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Fact Sheet

California’s State Budget: The Governor’s Proposal

By Radhika Mehlotra, Patrick Murphy

Governor Newsom’s first budget proposal would build up budget reserves and pay down debt—while increasing funding for housing, education, and health and human services.

Statewide Survey

PPIC Statewide Survey: Californians and Their Government

By Mark Baldassare, Dean Bonner, Alyssa Dykman, Lunna Lopes

Key findings from the current survey: Four in ten Californians approve of Governor-Elect Newsom’s plans and priorities; half say they want him to take a different policy direction from Governor Brown. Majorities see new state spending on universal health coverage and free community college as high priorities; fewer prioritize high-speed rail. Californians view jobs and the economy as the most important priority for the state’s future; many believe that children will be worse off than their parents.

Report

The 2020 Census and Political Representation in California

By Eric McGhee, Sarah Bohn, Tess Thorman

If the 2020 Census does a poor job of counting traditionally undercounted populations and immigrant communities, the state could easily lose one of its 53 seats in the House of Representatives.

Fact Sheet

Californians’ Views on Climate Change

By Mark Baldassare, Alyssa Dykman, Lunna Lopes, Dean Bonner

The state’s leadership on climate change is important to most Californians. Most are concerned about the effects of global warming—including severe wildfires and rising sea levels. Majorities support action on climate change even if it increases costs.

Fact Sheet

California’s Independent Voters

By Mark Baldassare, Lunna Lopes, Dean Bonner, Alyssa Dykman

Independents are now California’s second-largest voting bloc. Most lean toward a major party—but most also say neither party does an adequate job.

Statewide Survey

PPIC Statewide Survey: Californians and the Environment

By Mark Baldassare, Dean Bonner, Alyssa Dykman, Lunna Lopes

Key findings from the current survey: A majority of likely voters (56%) say the candidates’ environmental positions are very important in determining their vote in the governor’s race (67% of Democrats, 54% of independents, and 33% of Republicans hold this view). Likely voters see drought and water supply as the top environmental issue facing the state, followed by air pollution; a majority (58%) support a water bond on the November ballot. A strong majority of likely voters (69%) say that the effects of global warming have already begun.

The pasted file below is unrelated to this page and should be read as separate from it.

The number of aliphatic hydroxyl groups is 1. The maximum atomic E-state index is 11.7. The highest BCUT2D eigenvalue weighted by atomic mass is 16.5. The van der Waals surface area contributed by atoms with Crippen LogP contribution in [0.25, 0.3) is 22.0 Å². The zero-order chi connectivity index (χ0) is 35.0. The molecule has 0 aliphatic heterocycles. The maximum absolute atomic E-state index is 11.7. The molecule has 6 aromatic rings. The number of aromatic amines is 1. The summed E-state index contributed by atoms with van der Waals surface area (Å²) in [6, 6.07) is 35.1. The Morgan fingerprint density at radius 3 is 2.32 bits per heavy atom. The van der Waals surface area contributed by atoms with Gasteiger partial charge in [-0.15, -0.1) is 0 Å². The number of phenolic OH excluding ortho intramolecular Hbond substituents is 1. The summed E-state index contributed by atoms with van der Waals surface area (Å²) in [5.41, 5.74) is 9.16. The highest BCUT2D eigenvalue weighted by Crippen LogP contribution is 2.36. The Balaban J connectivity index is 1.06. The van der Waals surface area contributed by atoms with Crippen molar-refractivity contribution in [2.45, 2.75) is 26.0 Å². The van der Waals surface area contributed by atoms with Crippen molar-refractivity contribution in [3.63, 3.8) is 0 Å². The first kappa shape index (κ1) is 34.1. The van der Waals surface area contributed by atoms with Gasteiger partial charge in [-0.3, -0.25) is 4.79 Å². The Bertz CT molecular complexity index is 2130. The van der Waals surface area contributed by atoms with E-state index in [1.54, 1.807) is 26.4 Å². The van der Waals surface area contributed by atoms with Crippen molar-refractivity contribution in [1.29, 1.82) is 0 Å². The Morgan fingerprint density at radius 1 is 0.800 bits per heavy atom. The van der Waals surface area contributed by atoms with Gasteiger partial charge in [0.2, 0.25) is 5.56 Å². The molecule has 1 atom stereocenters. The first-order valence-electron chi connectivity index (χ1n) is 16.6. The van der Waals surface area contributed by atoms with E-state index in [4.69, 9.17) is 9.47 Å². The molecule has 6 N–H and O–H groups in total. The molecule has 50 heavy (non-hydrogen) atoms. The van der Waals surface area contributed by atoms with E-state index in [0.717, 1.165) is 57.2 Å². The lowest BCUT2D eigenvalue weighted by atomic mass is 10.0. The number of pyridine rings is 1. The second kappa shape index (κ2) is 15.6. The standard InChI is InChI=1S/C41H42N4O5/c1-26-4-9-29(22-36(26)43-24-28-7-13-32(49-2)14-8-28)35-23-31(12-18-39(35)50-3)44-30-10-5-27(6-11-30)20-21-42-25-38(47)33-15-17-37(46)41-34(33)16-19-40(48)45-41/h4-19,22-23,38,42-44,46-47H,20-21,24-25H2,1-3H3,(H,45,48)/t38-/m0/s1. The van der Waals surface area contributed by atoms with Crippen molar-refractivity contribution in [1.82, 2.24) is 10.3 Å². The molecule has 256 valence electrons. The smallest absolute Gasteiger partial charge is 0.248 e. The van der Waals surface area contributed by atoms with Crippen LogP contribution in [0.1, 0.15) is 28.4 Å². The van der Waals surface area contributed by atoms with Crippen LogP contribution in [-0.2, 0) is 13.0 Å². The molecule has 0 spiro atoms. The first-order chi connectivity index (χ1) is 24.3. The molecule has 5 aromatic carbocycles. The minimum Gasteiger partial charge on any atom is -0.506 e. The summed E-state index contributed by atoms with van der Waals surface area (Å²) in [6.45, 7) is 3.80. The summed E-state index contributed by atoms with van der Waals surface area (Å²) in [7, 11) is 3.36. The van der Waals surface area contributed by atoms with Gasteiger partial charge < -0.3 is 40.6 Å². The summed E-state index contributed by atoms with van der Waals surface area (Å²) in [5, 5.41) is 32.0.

Statewide Survey

PPIC Statewide Survey: Californians and Their Government

By Mark Baldassare, Dean Bonner, Alyssa Dykman

Key findings from the current survey: Democrat Gavin Newsom is likely voters’ top choice in the state’s gubernatorial primary; Republican John Cox and Democrat Antonio Villaraigosa are in a close race for the second spot on November’s ballot. Senator Dianne Feinstein holds a commanding lead over fellow Democrat Kevin de León. A single-payer state health care plan has the support of 53 percent of likely voters. But if the plan requires raising taxes, support declines to 41 percent. A solid 67 percent of likely voters say that immigrants benefit the state because of their hard work and job skills.

Report

Political Reform and Moderation in California’s Legislature: Did Electoral Reforms Make State Representatives More Moderate?

By Eric McGhee

California implemented several important election reforms at the start of this decade. Each was intended in part to promote more flexible, moderate decision-making among California’s elected officials in an era of increasingly acrimonious partisan conflict. This report looks at the moderating effect of three reforms: the shift of authority to draw legislative and congressional districts from the state legislature to an independent redistricting commission; the loosening of term limits for state legislators; and a highly open “top two” primary system.

Fact Sheet

Immigrants and Political Engagement

By Mark Baldassare, Dean Bonner, Alyssa Dykman, Lunna Lopes

Just over half of immigrants in California who become US citizens are considered likely voters, a slightly smaller share than for US-born residents. Nearly half of immigrants say that they are paying more attention to politics since President Trump’s election.

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